srmnrh57rice.htmlTEXTNISI4PB B 9 Rice

What do we do with the tools that we're given?

Pass out rice grains on Erev Rosh haShannah.

Long ago, in China, a couple of parents needed to leave on a long trip. They called their three children to them to let them know of their plans:

"We need to travel to Persia to check out our contacts along the silk route. We have not visited them since before you were born and we need to make sure that they have educated their children to take over the business as well as we have educated you. We will be gone for a long time and must entrust the local care of our business to your guardians since you are only now becoming adults. However, we have something precious to give you to care for while we are gone. When we return we will determine who will have primary responsibility and primary benefit from our business as we grow older."

Their mother went to a large brightly enameled chest in the corner of the room where they kept their valuables and carefully opened it, withdrew a highly carved ivory box and walked over to their teenage children. They gathered near as she slowly removed the lid. There, inside laying on a bed of red velvet were....

The children were startled to see not precious coins, nor jewels, but three simple grains of white rice.

With great care, their father reached in and took each grain out, one at a time and lay them in his open palm.

"These are for you to protect and care for. When we return we will evaluate how you have responded to this task and decide who among you will succeed us."

With those words he took one grain of rice and gingerly placed it in the open palm of each of their children.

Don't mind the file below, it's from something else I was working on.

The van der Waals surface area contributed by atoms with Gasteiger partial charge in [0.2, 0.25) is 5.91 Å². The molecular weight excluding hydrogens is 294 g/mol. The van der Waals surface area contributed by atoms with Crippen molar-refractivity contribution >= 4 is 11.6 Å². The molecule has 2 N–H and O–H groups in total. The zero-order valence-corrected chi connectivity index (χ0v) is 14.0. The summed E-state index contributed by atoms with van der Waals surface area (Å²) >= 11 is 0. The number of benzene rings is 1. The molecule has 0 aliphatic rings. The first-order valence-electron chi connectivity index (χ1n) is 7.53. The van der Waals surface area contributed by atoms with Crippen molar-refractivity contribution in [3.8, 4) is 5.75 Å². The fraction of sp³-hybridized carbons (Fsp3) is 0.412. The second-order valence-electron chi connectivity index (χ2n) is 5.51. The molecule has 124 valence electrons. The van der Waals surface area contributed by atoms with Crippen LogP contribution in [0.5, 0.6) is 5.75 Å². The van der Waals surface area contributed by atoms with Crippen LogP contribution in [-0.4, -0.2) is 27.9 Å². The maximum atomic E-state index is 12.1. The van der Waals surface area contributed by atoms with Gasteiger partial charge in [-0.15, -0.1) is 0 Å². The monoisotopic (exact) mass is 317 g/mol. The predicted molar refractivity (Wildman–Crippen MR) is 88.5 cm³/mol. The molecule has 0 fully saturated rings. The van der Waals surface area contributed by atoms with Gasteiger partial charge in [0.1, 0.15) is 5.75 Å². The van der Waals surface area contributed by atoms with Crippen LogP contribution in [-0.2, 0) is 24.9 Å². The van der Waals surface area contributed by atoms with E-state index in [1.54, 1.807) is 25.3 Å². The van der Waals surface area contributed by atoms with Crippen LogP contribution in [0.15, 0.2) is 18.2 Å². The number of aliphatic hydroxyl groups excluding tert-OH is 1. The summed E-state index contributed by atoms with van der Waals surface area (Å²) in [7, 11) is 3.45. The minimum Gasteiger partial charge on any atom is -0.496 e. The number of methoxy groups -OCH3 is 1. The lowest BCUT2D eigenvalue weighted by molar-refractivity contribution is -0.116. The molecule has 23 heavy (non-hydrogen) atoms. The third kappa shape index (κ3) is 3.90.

The next morning, the parents left on their trip.


Does anyone here know how to get to Carneige Hall?

In the movie Karate Kid, young Daniel asks Mister Miagi to teach him karate. Miagi agrees under one condition: Daniel must submit totally to his instruction and never question his methods.

Daniel shows up the next day eager to learn. To his chagrin, mister Miagi has him paint a fence. Miagi demonstrates the precise motion for the job: up and down, up and down. Daniel takes days to finish the job. Next, Miagi has him scrub the deck using a prescribed stroke. Again the job takes days. Daniel wonders, What does this have to do with Karate? But he says nothing.

Next Miagi tells Daniel to wash and wax three weather-beaten cars and again prescribes the motion. Finally, Daniel reaches his limit: "I thought you were going to teach me Karate, but all you have done is have me do your unwanted chores!"

Daniel has broken Miagi's one condition, and the old man's face pulses with anger. "I have been teaching you karate! Defend yourself!"

Miagi thrusts his arm at Daniel, who instinctively defends himself with an arm motion exactly like that used in one of his chores. Miagi unleashes a vicious kick, and again Daniel averts the blow with a motion used in his chores. After Daniel successfully defends himself from several more blows, Miagi simply walks away. Leaving Daniel to discover what the master had known all along: skill comes from repeating the correct but seemingly mundane actions.

The same is true of godliness.

I have a theorem and a collection of related corollaries:

You can't sit down at the piano for the first time in your life and expect to play Beethoven's Moonlight sonata.

You can't deny the reality of God and at the same time expect to experience God's presence in your life.